]. The T. lanuginosus xylanase only
slightly modified the surface of the pulp fibers, which was consistent with images presented by
Liu et al. [
Enzymatic preparations, particularly those displaying the high cellulolytic and xylanolytic
activities, have been increasingly used for bioconversion of lignocellulosic materials to biofuels
and numerous valuable chemicals as well as in papermaking. In the latter case, enzymes are
used primarily for pulp bleaching, deinking of waste paper and waste water treatment [
Enzymes were also found to reduce the pulp refining energy and improve paper strength
properties. Studies of many authors focus on enzymatic pulp treatment performed to reduce
refining energy and make paper manufacturing more environmentally friendly [
]. In this work,
three different preparations such as T. lanuginosus xylanase, Aspergillus sp. cellulase and the
multienzyme preparation NS-22086 (containing both cellulases and xylanases) were tested in
terms of their influence on pulp and paper properties and potential to reduce energy of pulp
refining. The most appropriate of them, in terms of refining energy reduction and maintenance
of paper strength properties, was the xylanase preparation.
The effect of xylanases on pulp refining was also studied by Liu et al. [
], Dickson et al.
] and Batalham et al. [
]. Differences between the published experimental results might be
caused by different enzyme: substrate ratios as well as pH and temperature conditions. Our
10 / 14
Fig 5. Microscopic images (electron scanning microscope, 50 μm bar enables estimation of the
fibres’ size) illustrating the effect of enzymatic pulp treatment on the appearance of fibres before and
results are to some extent consistent with findings of Liu et al. [
] who observed increased
breaking length and tear resistance of paper while our experiments showed that the first
parameter was increased by 20% while the second was reduced by 8% due to the pulp treatment
with the xylanase. On the contrary, Batalha et al. [
] found that values of both these
parameters were decreased in consequence of pulp treatment with xylanase.
Action of the multienzyme preparation NS-22086, showing xylanolytic and cellulolytic
activities caused that the time of refining was longer than in case of Aspergillus sp. cellulase and
11 / 14
shorter than after the treatment with T. lanuginosus xylanase. The paper strength properties
were better after pulp treatment with NS-22086 preparation than after the treatment with
cellulase and worse than after the treatment with xylanase. Also Ko et al. [
], Zhang et al. [
Kim et al. [
] and Lecourt et al. [
] observed that cellulases damaged the fibers, which caused
deterioration of paper strength properties, particularly the tear resistance.
Cui et al. [
] postulated that none of industrial enzyme preparations enables both to reduce
refining time and maintain or improve paper properties. The same conclusions were presented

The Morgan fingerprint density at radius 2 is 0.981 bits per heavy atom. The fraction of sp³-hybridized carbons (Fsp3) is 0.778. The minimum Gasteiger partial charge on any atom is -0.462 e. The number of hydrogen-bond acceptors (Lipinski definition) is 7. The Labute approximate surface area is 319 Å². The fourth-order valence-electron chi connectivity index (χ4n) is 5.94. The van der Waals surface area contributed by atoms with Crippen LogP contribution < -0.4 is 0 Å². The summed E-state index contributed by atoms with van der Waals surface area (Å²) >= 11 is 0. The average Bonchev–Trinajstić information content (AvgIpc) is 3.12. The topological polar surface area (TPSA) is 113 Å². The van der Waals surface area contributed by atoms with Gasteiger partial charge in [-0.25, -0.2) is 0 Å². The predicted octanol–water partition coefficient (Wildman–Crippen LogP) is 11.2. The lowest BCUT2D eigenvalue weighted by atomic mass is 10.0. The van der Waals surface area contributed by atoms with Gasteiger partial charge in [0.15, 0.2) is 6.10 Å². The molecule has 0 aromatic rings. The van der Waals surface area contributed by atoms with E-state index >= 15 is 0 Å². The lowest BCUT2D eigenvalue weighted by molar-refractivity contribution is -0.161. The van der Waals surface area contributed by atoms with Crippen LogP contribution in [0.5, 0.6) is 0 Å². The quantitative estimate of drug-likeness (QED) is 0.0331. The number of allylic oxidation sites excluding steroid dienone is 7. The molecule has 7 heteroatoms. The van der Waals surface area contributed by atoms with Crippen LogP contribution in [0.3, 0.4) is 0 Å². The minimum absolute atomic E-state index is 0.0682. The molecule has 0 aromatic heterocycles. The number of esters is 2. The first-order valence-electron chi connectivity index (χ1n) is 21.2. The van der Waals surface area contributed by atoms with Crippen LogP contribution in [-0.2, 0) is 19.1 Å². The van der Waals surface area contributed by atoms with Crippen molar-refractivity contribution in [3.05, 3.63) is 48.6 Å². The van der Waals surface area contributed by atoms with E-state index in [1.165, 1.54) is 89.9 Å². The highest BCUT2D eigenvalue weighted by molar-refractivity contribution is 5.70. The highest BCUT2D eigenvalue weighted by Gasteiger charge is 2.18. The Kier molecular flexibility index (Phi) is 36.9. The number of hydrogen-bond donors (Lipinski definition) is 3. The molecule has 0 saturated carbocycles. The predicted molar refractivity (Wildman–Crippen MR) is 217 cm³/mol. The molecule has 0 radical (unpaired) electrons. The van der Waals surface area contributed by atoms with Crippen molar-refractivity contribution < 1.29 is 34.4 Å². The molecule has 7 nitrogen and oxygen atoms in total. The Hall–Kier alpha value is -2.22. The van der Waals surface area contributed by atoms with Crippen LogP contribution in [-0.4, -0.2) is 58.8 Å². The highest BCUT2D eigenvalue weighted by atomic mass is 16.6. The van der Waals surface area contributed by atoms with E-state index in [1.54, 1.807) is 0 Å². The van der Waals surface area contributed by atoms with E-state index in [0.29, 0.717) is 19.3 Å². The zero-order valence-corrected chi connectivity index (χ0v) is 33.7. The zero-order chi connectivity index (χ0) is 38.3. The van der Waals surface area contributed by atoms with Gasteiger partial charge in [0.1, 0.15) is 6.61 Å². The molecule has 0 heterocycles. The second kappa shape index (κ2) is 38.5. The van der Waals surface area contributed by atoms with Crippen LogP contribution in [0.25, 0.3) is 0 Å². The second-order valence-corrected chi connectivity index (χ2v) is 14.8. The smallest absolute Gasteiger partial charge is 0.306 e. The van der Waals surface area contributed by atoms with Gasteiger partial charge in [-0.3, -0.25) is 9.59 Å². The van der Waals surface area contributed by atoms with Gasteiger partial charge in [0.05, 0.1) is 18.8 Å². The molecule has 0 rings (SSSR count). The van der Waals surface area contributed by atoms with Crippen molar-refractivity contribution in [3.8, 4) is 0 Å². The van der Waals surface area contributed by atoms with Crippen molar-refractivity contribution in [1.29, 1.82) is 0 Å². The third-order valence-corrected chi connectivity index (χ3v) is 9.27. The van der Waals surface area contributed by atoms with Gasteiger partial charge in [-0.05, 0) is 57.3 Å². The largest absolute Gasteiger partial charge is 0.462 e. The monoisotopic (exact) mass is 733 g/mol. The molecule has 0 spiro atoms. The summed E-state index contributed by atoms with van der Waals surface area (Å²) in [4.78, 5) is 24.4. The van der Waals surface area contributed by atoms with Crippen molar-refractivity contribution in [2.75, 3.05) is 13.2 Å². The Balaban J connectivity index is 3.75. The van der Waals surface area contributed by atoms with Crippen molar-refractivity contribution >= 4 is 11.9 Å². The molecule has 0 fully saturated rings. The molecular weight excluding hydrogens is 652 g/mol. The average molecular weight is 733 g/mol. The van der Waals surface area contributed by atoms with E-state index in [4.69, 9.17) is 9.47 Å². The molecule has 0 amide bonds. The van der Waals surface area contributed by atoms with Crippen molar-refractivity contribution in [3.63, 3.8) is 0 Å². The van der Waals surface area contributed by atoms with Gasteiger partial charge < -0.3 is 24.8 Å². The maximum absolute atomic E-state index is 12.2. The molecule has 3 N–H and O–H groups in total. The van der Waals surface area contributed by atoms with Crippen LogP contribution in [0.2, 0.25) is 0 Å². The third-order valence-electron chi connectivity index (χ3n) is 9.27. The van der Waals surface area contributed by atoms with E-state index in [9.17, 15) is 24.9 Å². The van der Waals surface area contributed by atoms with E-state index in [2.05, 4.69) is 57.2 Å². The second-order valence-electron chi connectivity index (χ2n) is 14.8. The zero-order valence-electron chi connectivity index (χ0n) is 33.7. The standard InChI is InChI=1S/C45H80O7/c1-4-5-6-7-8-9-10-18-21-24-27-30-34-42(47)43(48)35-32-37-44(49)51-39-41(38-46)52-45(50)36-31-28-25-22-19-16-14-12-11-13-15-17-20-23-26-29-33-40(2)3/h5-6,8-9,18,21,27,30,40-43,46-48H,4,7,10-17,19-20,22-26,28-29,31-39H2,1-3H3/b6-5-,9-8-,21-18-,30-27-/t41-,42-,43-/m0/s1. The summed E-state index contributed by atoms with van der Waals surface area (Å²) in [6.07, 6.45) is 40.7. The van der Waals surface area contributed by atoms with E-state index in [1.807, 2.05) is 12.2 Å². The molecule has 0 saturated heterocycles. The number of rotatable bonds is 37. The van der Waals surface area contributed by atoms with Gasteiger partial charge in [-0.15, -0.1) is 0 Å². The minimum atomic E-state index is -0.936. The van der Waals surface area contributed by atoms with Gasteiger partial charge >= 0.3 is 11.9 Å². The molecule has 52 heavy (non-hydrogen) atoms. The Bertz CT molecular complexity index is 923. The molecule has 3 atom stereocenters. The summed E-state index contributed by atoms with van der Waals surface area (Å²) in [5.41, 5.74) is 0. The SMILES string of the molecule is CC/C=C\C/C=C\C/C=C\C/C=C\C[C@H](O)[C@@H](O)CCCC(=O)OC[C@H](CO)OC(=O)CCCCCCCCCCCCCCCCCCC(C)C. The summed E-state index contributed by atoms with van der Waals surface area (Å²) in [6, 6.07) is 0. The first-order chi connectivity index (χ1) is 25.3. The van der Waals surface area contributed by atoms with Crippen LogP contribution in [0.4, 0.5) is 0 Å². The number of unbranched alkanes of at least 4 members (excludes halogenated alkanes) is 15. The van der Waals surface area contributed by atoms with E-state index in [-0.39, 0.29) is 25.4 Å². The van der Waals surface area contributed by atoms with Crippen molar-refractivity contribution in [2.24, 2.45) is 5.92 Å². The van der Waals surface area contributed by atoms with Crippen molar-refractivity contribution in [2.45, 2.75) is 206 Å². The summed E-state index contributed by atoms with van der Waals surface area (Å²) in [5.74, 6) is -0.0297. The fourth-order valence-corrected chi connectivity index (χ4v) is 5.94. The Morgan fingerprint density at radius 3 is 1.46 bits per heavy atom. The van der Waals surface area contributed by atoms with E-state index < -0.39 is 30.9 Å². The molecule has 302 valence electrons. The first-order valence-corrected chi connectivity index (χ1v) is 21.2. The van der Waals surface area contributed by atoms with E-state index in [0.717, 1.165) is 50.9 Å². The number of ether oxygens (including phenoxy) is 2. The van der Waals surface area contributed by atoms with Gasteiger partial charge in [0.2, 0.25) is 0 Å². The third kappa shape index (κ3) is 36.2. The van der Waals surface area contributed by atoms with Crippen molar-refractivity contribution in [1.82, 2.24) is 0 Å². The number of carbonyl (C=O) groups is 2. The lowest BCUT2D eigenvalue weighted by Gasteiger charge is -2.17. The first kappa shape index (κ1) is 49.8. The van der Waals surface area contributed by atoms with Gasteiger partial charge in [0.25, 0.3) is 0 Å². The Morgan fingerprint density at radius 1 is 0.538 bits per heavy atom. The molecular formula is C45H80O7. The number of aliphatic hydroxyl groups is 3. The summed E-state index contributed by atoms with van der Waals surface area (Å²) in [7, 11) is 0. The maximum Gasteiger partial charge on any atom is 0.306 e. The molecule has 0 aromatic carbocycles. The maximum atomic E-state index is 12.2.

by Garcia et al. [
], Gil et al. [
], Kim et al. [
] and Oksanen et al. [
This study showed that pulps should be treated with preparations characterized by the high
xylanolytic activity since the xylanase from T. lanuginosus reduced the refining time required
to reach freeness of 30°SR by around 20% and increased the paper breaking length by around
20%. The only disadvantage caused by the treatment with this enzyme was the 8% decrease in
Unfortunately, the majority of industrial preparations of xylanases contain also cellulolytic
enzymes and pure xylanases are relatively expensive. This study provides evidence that the
availability of purified xylanases is of key importance for paper making because pulp treatment
with these enzymes may give rise to refining energy savings and improved paper strength
The xylanase from T. lanuginosus outperformed two preparations of cellulases (Aspergillus sp.
cellulase and the multienzyme preparation NS-22086, containing also xylanases) when used
for kraft pine pulp treatment before refining. All three enzyme preparations significantly
reduced the refining energy because the freeness of 30°SR was achieved in a significantly
shorter time compared to the untreated pulp. However, partial cellulose degradation by the
two preparations of cellulases increased fines contents and reduced the weighted average fiber
length that caused deterioration of paper strength properties. The xylanase from T. lanuginosus
partially removed xylan, associated with cellulose fibers, and only slightly loosened their
structure and reduced the weighted average fiber length. The removal of xylan not only increased
the susceptibility of the pulp to refining but also improved the static strength properties of
paper. Thus, the treatment of kraft pulps with robust, cellulase-free preparations of xylanases
may not only reduce refining energy but also facilitate production of paper with desirable
The work was financially supported by project LIDER/042/407/L-4/12/NCBR/2013 funded by
National Centre for Research and Development (NCBiR, Poland).
Conceptualization: PP KPB HK.
Data curation: PP.
Formal analysis: PP.
Funding acquisition: PP.
Investigation: KPB MD.
Methodology: KPB HK.
12 / 14
Project administration: PP.
Supervision: PP HK.
Validation: PP HK KPB.
Writing – original draft: KPB.
Writing – review & editing: HK.
13 / 14